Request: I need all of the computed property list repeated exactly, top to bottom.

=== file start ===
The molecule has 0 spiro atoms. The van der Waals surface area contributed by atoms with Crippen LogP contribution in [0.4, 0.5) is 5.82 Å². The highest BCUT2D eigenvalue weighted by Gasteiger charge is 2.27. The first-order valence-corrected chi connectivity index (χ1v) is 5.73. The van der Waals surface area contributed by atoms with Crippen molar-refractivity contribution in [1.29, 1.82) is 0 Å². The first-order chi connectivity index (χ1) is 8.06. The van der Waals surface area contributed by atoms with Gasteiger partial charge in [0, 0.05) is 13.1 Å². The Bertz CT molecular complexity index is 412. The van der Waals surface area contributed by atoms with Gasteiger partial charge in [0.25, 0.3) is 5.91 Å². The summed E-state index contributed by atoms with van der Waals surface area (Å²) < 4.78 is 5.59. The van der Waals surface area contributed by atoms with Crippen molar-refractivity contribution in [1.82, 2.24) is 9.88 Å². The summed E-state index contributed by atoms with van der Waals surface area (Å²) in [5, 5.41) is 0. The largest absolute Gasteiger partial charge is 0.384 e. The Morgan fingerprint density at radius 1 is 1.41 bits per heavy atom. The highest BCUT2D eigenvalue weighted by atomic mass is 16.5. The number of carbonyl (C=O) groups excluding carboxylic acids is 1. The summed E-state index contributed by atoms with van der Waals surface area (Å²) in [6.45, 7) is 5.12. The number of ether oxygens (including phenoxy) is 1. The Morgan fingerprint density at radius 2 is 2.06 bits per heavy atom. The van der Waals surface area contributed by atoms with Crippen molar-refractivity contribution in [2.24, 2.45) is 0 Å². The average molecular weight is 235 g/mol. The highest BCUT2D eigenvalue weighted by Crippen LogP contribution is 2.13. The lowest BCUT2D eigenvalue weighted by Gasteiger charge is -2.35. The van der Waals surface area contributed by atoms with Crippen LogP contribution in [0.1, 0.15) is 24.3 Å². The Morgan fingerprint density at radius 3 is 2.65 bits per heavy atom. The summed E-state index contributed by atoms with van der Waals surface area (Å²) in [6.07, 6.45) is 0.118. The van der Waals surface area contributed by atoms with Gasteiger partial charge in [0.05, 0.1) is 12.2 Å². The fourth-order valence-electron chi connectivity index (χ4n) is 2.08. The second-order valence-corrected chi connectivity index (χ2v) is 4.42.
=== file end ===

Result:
The molecule has 0 spiro atoms. The van der Waals surface area contributed by atoms with Crippen LogP contribution in [0.4, 0.5) is 5.82 Å². The highest BCUT2D eigenvalue weighted by Gasteiger charge is 2.27. The first-order valence-corrected chi connectivity index (χ1v) is 5.73. The van der Waals surface area contributed by atoms with Crippen molar-refractivity contribution in [1.29, 1.82) is 0 Å². The first-order chi connectivity index (χ1) is 8.06. The van der Waals surface area contributed by atoms with Gasteiger partial charge in [0, 0.05) is 13.1 Å². The Bertz CT molecular complexity index is 412. The van der Waals surface area contributed by atoms with Gasteiger partial charge in [0.25, 0.3) is 5.91 Å². The summed E-state index contributed by atoms with van der Waals surface area (Å²) < 4.78 is 5.59. The van der Waals surface area contributed by atoms with Crippen molar-refractivity contribution in [1.82, 2.24) is 9.88 Å². The summed E-state index contributed by atoms with van der Waals surface area (Å²) in [5, 5.41) is 0. The largest absolute Gasteiger partial charge is 0.384 e. The Morgan fingerprint density at radius 1 is 1.41 bits per heavy atom. The highest BCUT2D eigenvalue weighted by atomic mass is 16.5. The number of carbonyl (C=O) groups excluding carboxylic acids is 1. The summed E-state index contributed by atoms with van der Waals surface area (Å²) in [6.45, 7) is 5.12. The number of ether oxygens (including phenoxy) is 1. The Morgan fingerprint density at radius 2 is 2.06 bits per heavy atom. The van der Waals surface area contributed by atoms with Crippen molar-refractivity contribution in [2.24, 2.45) is 0 Å². The average molecular weight is 235 g/mol. The highest BCUT2D eigenvalue weighted by Crippen LogP contribution is 2.13. The lowest BCUT2D eigenvalue weighted by Gasteiger charge is -2.35. The van der Waals surface area contributed by atoms with Crippen LogP contribution in [0.1, 0.15) is 24.3 Å². The Morgan fingerprint density at radius 3 is 2.65 bits per heavy atom. The summed E-state index contributed by atoms with van der Waals surface area (Å²) in [6.07, 6.45) is 0.118. The van der Waals surface area contributed by atoms with Gasteiger partial charge in [0.05, 0.1) is 12.2 Å². The fourth-order valence-electron chi connectivity index (χ4n) is 2.08. The second-order valence-corrected chi connectivity index (χ2v) is 4.42.